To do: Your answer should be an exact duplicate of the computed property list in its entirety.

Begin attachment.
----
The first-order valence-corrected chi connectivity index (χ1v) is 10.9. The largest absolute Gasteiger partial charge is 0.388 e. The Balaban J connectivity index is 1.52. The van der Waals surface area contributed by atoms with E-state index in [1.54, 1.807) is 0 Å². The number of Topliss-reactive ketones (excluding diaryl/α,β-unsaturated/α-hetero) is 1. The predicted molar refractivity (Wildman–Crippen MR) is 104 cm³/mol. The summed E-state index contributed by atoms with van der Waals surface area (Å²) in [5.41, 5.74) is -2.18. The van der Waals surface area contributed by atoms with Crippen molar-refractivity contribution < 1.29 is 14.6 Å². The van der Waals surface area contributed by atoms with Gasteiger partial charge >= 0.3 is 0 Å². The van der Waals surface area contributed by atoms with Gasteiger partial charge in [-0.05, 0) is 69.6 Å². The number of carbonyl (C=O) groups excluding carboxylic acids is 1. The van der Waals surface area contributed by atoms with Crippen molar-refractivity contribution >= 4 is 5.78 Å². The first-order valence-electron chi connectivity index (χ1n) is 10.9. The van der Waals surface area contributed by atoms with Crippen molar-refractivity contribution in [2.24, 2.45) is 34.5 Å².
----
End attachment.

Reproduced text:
The first-order valence-corrected chi connectivity index (χ1v) is 10.9. The largest absolute Gasteiger partial charge is 0.388 e. The Balaban J connectivity index is 1.52. The van der Waals surface area contributed by atoms with E-state index in [1.54, 1.807) is 0 Å². The number of Topliss-reactive ketones (excluding diaryl/α,β-unsaturated/α-hetero) is 1. The predicted molar refractivity (Wildman–Crippen MR) is 104 cm³/mol. The summed E-state index contributed by atoms with van der Waals surface area (Å²) in [5.41, 5.74) is -2.18. The van der Waals surface area contributed by atoms with Crippen molar-refractivity contribution < 1.29 is 14.6 Å². The van der Waals surface area contributed by atoms with Gasteiger partial charge >= 0.3 is 0 Å². The van der Waals surface area contributed by atoms with Gasteiger partial charge in [-0.05, 0) is 69.6 Å². The number of carbonyl (C=O) groups excluding carboxylic acids is 1. The van der Waals surface area contributed by atoms with Crippen molar-refractivity contribution >= 4 is 5.78 Å². The first-order valence-electron chi connectivity index (χ1n) is 10.9. The van der Waals surface area contributed by atoms with Crippen molar-refractivity contribution in [2.24, 2.45) is 34.5 Å².